In Canada, There is a general prohibition against interception of private communications of others by use of electronic or other devices. The Criminal Code provides that everyone who, by any electro-magnetic, acoustic, mechanical, or other device, willfully intercepts a private communication, may be imprisoned for up-to five years. The Criminal Code also grants a punitive tort award of up-to $5,000 if the aggrieved person has not commenced a separate civil proceeding.
The exception: consent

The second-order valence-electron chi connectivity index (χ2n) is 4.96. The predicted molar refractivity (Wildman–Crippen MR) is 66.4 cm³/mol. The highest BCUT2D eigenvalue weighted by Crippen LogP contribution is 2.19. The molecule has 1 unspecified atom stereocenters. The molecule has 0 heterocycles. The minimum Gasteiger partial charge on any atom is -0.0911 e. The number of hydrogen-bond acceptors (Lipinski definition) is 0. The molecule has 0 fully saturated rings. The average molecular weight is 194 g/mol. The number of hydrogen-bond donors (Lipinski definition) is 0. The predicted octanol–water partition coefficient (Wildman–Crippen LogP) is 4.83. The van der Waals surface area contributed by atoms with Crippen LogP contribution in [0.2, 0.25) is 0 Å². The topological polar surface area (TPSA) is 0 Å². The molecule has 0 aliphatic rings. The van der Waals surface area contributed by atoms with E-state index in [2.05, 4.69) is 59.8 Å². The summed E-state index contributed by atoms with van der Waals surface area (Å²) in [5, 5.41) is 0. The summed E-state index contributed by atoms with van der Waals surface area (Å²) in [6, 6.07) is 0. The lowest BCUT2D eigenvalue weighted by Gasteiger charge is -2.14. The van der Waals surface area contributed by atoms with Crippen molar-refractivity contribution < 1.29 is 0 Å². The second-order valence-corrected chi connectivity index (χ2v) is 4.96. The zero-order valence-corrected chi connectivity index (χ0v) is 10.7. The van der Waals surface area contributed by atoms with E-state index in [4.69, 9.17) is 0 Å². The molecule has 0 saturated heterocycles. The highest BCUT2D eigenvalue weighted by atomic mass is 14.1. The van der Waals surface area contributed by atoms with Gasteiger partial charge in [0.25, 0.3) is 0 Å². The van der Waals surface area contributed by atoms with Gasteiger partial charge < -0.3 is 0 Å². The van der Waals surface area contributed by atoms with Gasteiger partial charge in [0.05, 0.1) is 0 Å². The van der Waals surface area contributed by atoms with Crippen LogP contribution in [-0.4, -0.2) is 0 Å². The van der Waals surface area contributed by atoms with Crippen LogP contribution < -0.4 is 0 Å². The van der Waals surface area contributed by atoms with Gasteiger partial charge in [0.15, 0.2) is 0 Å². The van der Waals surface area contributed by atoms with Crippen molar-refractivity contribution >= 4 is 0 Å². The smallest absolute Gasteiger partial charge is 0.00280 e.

The exception is when there is consent by at least one of the parties involved in the communication. The Code provides that the offence does not apply to a person who has the consent of the person who originates a private conversation or the person intended to receive it. This consent can be explicit or implied. Implied consent exists if you are actually a party to the conversation. In 1993, Parliament further clarified the meaning of consent by adding a section which states that when a private communication is originated by more than one person or is intended to be received by more than one person, consent to the “interception” can be given by any one of those persons.